Bar high for soccer sisters

Sisters Monique and Savannah Lapenta are aiming for the stars. photograph anne simmons
Sisters Monique and Savannah Lapenta are aiming for the stars. photograph anne simmons

Three hours in the car on three school nights is just part of Monique Lapenta's weekly soccer schedule.

The 15-year-old Lavalla Catholic College student travels to Frankston Pines from Yallourn North to captain the under 16s Southern United Football Club team in the Women's National Premier League.

Weekend games can take her as far as Geelong.

"Homework is hard to fit in because if I'm not doing it on the drive up I'm doing it on the way back," Monique said.

"I'm trying to ... think about getting a job. It's like, 'where am I going to fit everything in?' It's really hard."

She and 12-year-old sister Savannah started in the Traralgon City Soccer Club and both are looking to Melbourne Victory in the W-League as a future goal and wearing the green and gold is not off the agenda.

Playing on the Matildas' side "would mean everything" to Monique.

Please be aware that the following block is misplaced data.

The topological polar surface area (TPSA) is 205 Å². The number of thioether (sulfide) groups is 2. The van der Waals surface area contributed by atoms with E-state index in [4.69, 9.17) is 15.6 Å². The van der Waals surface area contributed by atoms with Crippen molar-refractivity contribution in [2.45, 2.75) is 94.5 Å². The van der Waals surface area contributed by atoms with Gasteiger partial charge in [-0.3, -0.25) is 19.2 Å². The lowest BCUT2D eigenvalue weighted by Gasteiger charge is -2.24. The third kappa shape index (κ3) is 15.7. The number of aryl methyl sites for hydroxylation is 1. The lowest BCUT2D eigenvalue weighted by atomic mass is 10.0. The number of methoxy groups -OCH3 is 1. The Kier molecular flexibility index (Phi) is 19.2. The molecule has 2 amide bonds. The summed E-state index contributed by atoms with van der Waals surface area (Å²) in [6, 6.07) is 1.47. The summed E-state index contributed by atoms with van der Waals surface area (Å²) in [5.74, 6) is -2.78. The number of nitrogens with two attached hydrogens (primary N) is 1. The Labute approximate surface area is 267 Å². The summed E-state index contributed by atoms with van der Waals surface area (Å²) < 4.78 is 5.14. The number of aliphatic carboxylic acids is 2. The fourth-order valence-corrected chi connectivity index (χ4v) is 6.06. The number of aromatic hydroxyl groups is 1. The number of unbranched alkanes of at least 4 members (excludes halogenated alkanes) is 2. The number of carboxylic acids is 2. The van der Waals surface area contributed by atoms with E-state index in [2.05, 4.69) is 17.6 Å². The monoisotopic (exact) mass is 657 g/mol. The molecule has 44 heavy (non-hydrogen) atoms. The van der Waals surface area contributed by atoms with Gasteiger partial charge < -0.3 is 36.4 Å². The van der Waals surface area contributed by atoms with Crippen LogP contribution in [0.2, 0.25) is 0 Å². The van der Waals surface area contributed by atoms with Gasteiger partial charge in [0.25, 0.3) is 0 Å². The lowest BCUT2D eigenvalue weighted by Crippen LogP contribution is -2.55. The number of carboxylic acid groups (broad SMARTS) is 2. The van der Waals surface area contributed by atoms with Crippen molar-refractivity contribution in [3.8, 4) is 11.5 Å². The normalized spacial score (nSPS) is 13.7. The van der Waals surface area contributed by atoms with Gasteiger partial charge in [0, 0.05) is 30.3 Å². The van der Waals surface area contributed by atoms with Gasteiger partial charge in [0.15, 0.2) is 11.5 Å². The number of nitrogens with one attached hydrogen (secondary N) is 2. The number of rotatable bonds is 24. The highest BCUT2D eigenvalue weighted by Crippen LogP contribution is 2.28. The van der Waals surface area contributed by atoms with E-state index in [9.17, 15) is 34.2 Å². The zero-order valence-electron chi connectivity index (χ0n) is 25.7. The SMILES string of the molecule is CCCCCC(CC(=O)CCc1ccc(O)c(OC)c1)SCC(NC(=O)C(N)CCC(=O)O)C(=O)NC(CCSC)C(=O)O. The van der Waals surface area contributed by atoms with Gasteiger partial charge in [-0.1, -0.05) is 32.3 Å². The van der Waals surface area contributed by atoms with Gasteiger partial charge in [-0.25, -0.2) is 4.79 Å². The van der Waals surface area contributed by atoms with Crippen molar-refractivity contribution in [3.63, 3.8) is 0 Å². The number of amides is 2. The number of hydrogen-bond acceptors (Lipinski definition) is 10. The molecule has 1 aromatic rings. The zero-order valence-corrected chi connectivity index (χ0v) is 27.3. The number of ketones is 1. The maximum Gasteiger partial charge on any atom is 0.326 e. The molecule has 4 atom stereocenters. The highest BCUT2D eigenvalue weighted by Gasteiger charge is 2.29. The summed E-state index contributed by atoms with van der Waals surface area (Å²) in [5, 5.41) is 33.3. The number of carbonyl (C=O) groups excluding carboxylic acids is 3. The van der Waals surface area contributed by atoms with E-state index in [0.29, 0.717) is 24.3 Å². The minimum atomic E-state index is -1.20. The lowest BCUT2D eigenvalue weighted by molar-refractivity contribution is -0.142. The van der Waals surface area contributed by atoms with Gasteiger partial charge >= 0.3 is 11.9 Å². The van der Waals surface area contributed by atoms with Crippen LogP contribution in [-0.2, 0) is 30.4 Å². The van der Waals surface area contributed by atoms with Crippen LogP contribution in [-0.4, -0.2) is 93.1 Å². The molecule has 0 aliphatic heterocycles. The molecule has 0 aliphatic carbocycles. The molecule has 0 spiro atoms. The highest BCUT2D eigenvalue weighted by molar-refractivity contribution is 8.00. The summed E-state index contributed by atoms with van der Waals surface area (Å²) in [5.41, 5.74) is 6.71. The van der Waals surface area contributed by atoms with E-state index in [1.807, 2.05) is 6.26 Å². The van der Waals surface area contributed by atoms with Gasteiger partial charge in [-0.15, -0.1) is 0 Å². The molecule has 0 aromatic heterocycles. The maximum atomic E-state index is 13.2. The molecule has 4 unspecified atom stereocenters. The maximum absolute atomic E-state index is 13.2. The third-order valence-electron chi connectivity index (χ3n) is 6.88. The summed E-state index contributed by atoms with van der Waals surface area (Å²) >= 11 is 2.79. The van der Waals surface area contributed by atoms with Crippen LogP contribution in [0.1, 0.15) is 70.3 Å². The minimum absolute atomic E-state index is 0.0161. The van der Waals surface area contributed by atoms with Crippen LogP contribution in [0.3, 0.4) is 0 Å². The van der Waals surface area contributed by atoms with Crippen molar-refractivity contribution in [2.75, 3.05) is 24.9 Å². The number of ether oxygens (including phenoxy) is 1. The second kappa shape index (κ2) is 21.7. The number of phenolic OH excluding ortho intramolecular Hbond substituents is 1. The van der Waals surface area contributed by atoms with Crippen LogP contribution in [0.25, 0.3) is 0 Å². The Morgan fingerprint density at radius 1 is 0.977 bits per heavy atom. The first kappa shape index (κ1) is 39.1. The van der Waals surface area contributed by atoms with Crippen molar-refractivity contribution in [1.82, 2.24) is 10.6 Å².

"It's the dream," she said.

Monique moved on to playing for Gippsland FC before going through an extensive trial process to make it to the WNPL.

This is her second year as captain.

"I try to help out as much as I can with the coaching and ... taking the warm up and just helping out and encouraging the girls to do their best," Monique said.

She's known for her speed on the field and has a fearless attitude.

"I can jump high to get the headers," Monique said.

"I'm not afraid to chest the ball where some girls might not do that but I get in there and just give it the best crack.

"I can even go against girls who are way taller than me. I'll just go in there as hard as I do."

Savannah, a student at St Gabriel's Primary School, went through a similar selection process for Southern United's under 12s training development squad as the league extends its

reach to younger age groups this year.

"I'm learning how to become a stronger player and then next year I can try out for under 14s," Savannah said.

The Lapentas have been a sleepy bunch this winter with the FIFA World Cup rocking the normal household routine.

Savannah has taken note of the professionals' skills on the screen and Monique has observed closely different team strategies.

"The way they move with the ball, they just make it all look so easy," Monique said.